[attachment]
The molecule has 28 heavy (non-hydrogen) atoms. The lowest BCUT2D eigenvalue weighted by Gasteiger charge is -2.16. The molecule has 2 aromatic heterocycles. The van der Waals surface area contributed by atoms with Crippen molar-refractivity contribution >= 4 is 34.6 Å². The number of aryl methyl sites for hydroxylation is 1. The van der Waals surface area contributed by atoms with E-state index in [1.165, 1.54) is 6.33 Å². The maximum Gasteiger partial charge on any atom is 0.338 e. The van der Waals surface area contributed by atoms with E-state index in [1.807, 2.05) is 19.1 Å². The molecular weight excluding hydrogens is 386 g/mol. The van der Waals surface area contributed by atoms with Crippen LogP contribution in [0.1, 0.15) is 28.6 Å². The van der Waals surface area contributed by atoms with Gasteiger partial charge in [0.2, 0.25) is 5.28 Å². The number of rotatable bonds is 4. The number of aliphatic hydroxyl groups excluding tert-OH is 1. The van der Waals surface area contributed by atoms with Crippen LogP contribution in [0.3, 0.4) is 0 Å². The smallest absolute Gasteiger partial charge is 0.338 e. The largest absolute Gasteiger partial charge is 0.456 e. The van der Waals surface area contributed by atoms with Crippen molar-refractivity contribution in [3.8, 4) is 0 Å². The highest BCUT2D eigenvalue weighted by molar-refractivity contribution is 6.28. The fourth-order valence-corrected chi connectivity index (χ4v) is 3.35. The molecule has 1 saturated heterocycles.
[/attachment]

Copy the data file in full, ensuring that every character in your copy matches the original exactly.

The molecule has 28 heavy (non-hydrogen) atoms. The lowest BCUT2D eigenvalue weighted by Gasteiger charge is -2.16. The molecule has 2 aromatic heterocycles. The van der Waals surface area contributed by atoms with Crippen molar-refractivity contribution >= 4 is 34.6 Å². The number of aryl methyl sites for hydroxylation is 1. The van der Waals surface area contributed by atoms with E-state index in [1.165, 1.54) is 6.33 Å². The maximum Gasteiger partial charge on any atom is 0.338 e. The van der Waals surface area contributed by atoms with E-state index in [1.807, 2.05) is 19.1 Å². The molecular weight excluding hydrogens is 386 g/mol. The van der Waals surface area contributed by atoms with Crippen LogP contribution in [0.1, 0.15) is 28.6 Å². The van der Waals surface area contributed by atoms with Gasteiger partial charge in [0.2, 0.25) is 5.28 Å². The number of rotatable bonds is 4. The number of aliphatic hydroxyl groups excluding tert-OH is 1. The van der Waals surface area contributed by atoms with Crippen LogP contribution in [0.3, 0.4) is 0 Å². The smallest absolute Gasteiger partial charge is 0.338 e. The largest absolute Gasteiger partial charge is 0.456 e. The van der Waals surface area contributed by atoms with Crippen molar-refractivity contribution in [3.8, 4) is 0 Å². The highest BCUT2D eigenvalue weighted by molar-refractivity contribution is 6.28. The fourth-order valence-corrected chi connectivity index (χ4v) is 3.35. The molecule has 1 saturated heterocycles.